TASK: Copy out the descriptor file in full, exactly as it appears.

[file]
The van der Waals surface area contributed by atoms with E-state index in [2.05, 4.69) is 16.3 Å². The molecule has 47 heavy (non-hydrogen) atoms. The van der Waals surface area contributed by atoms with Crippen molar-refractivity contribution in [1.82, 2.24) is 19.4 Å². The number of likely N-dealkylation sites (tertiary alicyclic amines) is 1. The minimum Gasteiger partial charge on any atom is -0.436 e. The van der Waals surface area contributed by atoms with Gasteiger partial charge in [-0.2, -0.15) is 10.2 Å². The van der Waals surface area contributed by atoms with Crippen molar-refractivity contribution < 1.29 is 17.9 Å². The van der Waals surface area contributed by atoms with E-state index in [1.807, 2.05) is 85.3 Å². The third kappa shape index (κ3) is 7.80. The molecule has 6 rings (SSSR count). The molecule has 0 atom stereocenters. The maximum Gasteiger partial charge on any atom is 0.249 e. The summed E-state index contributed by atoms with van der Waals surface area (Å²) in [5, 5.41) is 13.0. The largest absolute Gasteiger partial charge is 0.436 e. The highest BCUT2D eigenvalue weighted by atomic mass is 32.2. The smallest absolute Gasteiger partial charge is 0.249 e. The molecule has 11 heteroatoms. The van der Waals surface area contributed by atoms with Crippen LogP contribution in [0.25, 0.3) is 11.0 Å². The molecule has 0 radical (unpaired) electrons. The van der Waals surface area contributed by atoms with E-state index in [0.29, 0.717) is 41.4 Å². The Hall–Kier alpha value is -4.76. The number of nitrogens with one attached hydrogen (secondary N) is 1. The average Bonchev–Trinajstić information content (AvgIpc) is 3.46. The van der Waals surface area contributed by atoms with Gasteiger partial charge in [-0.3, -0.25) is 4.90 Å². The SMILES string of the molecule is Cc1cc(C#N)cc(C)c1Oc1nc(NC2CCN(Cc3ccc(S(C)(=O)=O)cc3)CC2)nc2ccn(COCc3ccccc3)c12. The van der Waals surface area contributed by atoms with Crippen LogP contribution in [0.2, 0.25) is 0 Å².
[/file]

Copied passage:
The van der Waals surface area contributed by atoms with E-state index in [2.05, 4.69) is 16.3 Å². The molecule has 47 heavy (non-hydrogen) atoms. The van der Waals surface area contributed by atoms with Crippen molar-refractivity contribution in [1.82, 2.24) is 19.4 Å². The number of likely N-dealkylation sites (tertiary alicyclic amines) is 1. The minimum Gasteiger partial charge on any atom is -0.436 e. The van der Waals surface area contributed by atoms with Gasteiger partial charge in [-0.2, -0.15) is 10.2 Å². The van der Waals surface area contributed by atoms with Crippen molar-refractivity contribution < 1.29 is 17.9 Å². The van der Waals surface area contributed by atoms with E-state index in [1.807, 2.05) is 85.3 Å². The third kappa shape index (κ3) is 7.80. The molecule has 6 rings (SSSR count). The molecule has 0 atom stereocenters. The maximum Gasteiger partial charge on any atom is 0.249 e. The summed E-state index contributed by atoms with van der Waals surface area (Å²) in [5, 5.41) is 13.0. The largest absolute Gasteiger partial charge is 0.436 e. The highest BCUT2D eigenvalue weighted by atomic mass is 32.2. The smallest absolute Gasteiger partial charge is 0.249 e. The molecule has 11 heteroatoms. The van der Waals surface area contributed by atoms with Crippen LogP contribution in [0.25, 0.3) is 11.0 Å². The molecule has 0 radical (unpaired) electrons. The van der Waals surface area contributed by atoms with E-state index in [0.29, 0.717) is 41.4 Å². The Hall–Kier alpha value is -4.76. The number of nitrogens with one attached hydrogen (secondary N) is 1. The average Bonchev–Trinajstić information content (AvgIpc) is 3.46. The van der Waals surface area contributed by atoms with Gasteiger partial charge in [-0.3, -0.25) is 4.90 Å². The SMILES string of the molecule is Cc1cc(C#N)cc(C)c1Oc1nc(NC2CCN(Cc3ccc(S(C)(=O)=O)cc3)CC2)nc2ccn(COCc3ccccc3)c12. The van der Waals surface area contributed by atoms with Crippen LogP contribution in [0.2, 0.25) is 0 Å².